As the calendar turns to April, states are officially restarting the Medicaid redetermination process.
Typically an annual process, redeterminations have been on pause to ensure continuity of care during the COVID-19 pandemic. During that time, access to Medicaid coverage also grew to a wider reach, meaning the backlog of redetermination decisions is massive.
Analysts have estimated that 18 million people could lose Medicaid coverage through the redetermination process, and many are unaware that it's set to even begin again.
States won't be on their own to navigate this process, however, as commercial insurers in the Medicaid space are gearing up to assist during "one of the most disruptive times in the Medicaid program," said Aimée Dailey, president of Medicaid at Elevance Health, in an interview with Fierce Healthcare.
"When you talk about the scope, it’s a little heady," she said. "State agencies in the past have methodically gone through based on an annual renewal, so it had some routine to it.
"When you think about all of the backup of applications and the people that will continue to become eligible … it’s a big darn deal for these states," Dailey said.
Medicaid managed care companies face several regulatory barriers that hinder how much they can do to assist members directly, Dailey said. There are limits on member data that insurers have access to, for example, and they can only offer broad guidance to direct them to other options.
Dailey said that in the lead-up to the redeterminations beginning again, Elevance Health and other payers have urged states and the federal government to loosen some of these restrictions to make it easier to gather accurate contact information on members and provide information that may "otherwise feel like sales," like whether they may be able to gain alternative coverage on the Affordable Care Act exchanges.
Within the confines of these regulatory policies, Elevance Health has launched two initiatives that aim to make the transition easier for members. The first is a web platform that asks members several basic questions, such as their ZIP code and annual income, and makes recommendations for the types of coverage they may qualify for.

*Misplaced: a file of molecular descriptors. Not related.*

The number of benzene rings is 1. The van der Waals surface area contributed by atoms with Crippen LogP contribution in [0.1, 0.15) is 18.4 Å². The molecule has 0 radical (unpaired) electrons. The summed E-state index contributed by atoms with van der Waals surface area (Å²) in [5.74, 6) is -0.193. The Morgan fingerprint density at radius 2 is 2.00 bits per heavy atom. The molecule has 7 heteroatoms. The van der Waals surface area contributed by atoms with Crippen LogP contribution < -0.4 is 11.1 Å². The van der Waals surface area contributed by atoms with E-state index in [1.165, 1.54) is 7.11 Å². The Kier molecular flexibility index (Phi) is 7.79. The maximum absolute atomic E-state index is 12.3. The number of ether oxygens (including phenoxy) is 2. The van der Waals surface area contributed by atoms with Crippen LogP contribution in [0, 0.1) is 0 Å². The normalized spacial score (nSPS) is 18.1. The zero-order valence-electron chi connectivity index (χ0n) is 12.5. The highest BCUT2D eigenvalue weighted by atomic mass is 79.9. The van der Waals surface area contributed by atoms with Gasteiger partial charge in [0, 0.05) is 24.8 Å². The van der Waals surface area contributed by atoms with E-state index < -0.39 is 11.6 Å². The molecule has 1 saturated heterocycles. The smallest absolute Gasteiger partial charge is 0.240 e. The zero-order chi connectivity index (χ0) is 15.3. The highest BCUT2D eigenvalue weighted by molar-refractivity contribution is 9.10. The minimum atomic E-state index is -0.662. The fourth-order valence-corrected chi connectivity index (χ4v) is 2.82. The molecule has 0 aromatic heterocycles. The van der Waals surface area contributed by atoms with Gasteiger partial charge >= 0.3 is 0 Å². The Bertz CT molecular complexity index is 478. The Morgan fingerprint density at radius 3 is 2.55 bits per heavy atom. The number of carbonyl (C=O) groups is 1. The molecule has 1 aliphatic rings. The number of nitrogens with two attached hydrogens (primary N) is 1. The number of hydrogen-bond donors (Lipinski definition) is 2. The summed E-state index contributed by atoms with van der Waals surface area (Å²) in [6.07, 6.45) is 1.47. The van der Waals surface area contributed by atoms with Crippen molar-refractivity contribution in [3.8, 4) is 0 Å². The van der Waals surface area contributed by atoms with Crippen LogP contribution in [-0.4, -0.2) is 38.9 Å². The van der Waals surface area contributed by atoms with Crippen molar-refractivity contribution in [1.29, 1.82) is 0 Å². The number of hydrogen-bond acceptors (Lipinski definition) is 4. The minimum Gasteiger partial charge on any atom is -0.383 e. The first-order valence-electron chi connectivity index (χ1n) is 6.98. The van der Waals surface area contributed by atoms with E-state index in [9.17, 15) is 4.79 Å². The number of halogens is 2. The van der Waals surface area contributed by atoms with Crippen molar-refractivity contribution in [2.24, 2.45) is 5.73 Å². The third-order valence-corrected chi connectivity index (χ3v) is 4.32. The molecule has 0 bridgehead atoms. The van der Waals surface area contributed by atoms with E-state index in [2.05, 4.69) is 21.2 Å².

Dailey said the tool was built to be easy for members to use. Elevance, much like any other health plan, benefits from keeping members within its ecosystem. However, the priority is to ensure people maintain coverage in general to avoid a crush of uninsured patients entering the health system.
"Our primary objective at Elevance Health is to find coverage somewhere for our members," she said. "Ultimately, it’s in the best interest of our members, it’s in the best interest of the healthcare system and it’s in the best interest of the country, quite frankly, that we get people covered where they need to be covered."
Dailey said that the member population who gained coverage during the public health emergency includes a number of people who have never experienced the redetermination process and people who may be transient or even homeless. That makes direct outreach to them that much more difficult, as flyers or phone calls may not reach them.
In addition, the process can be confusing to navigate and varies between states, so patients may struggle to understand their options, she said.
While the online tool arms members directly with information about their options, Elevance Health's second major program also leans on the influence of providers and community organizations to connect with people who could be impacted by the redetermination process.
"Ready, set, renew!" includes brochures and flyers that educate providers on how they can discuss redeterminations with Medicaid patients. Under this initiative, Elevance is also hosting health fairs and releasing ads that direct people to seek information about their coverage.
Direct member outreach through the program is personalized based on the data the insurer has available, such as the member's renewal date, and they can then send personalized texts or emails alerting them to the renewal window.
Though the stakes are high, the Medicaid redetermination process isn't going to be a quick one. A recent Kaiser Family Foundation analysis found that most states estimate getting through the full backlog of decisions will take a year, if not longer.
Dailey said that all the work put in to mitigate this wave of redeterminations will make state programs, Medicaid managed care plans and their interactions stronger for the future.
"I’d like to think that in the longer term, we’re going to be better going forward as a result of having to really come through what feels like a crisis," she said.